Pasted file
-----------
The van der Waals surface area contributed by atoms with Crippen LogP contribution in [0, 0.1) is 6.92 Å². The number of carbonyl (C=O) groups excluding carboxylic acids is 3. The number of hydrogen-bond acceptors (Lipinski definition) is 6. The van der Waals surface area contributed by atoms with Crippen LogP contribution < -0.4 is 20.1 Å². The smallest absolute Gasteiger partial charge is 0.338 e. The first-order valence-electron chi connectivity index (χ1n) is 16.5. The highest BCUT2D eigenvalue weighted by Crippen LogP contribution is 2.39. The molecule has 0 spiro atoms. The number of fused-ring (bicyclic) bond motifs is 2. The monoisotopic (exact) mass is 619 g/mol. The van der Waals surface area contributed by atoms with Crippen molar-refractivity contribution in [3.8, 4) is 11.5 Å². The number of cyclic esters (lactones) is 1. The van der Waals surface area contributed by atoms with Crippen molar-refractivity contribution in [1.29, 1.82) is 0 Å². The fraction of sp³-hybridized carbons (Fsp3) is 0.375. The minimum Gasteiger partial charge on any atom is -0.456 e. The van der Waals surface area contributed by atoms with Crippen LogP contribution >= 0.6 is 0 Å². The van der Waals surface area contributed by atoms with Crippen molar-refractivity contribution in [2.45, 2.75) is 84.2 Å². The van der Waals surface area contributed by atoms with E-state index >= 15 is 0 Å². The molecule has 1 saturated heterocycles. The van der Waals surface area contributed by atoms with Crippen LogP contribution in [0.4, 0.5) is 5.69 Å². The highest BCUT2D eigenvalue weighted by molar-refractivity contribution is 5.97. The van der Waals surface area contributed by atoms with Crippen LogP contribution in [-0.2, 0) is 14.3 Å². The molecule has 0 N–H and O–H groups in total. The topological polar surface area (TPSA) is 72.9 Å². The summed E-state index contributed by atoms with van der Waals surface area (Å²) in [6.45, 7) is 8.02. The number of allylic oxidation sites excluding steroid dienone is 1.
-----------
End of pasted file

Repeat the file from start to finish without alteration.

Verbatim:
The van der Waals surface area contributed by atoms with Crippen LogP contribution in [0, 0.1) is 6.92 Å². The number of carbonyl (C=O) groups excluding carboxylic acids is 3. The number of hydrogen-bond acceptors (Lipinski definition) is 6. The van der Waals surface area contributed by atoms with Crippen LogP contribution < -0.4 is 20.1 Å². The smallest absolute Gasteiger partial charge is 0.338 e. The first-order valence-electron chi connectivity index (χ1n) is 16.5. The highest BCUT2D eigenvalue weighted by Crippen LogP contribution is 2.39. The molecule has 0 spiro atoms. The number of fused-ring (bicyclic) bond motifs is 2. The monoisotopic (exact) mass is 619 g/mol. The van der Waals surface area contributed by atoms with Crippen molar-refractivity contribution in [3.8, 4) is 11.5 Å². The number of cyclic esters (lactones) is 1. The van der Waals surface area contributed by atoms with Crippen molar-refractivity contribution in [1.29, 1.82) is 0 Å². The fraction of sp³-hybridized carbons (Fsp3) is 0.375. The minimum Gasteiger partial charge on any atom is -0.456 e. The van der Waals surface area contributed by atoms with Crippen LogP contribution >= 0.6 is 0 Å². The van der Waals surface area contributed by atoms with Crippen molar-refractivity contribution in [2.45, 2.75) is 84.2 Å². The van der Waals surface area contributed by atoms with E-state index >= 15 is 0 Å². The molecule has 1 saturated heterocycles. The van der Waals surface area contributed by atoms with Crippen LogP contribution in [0.4, 0.5) is 5.69 Å². The highest BCUT2D eigenvalue weighted by molar-refractivity contribution is 5.97. The van der Waals surface area contributed by atoms with Crippen LogP contribution in [-0.2, 0) is 14.3 Å². The molecule has 0 N–H and O–H groups in total. The topological polar surface area (TPSA) is 72.9 Å². The summed E-state index contributed by atoms with van der Waals surface area (Å²) in [6.45, 7) is 8.02. The number of allylic oxidation sites excluding steroid dienone is 1.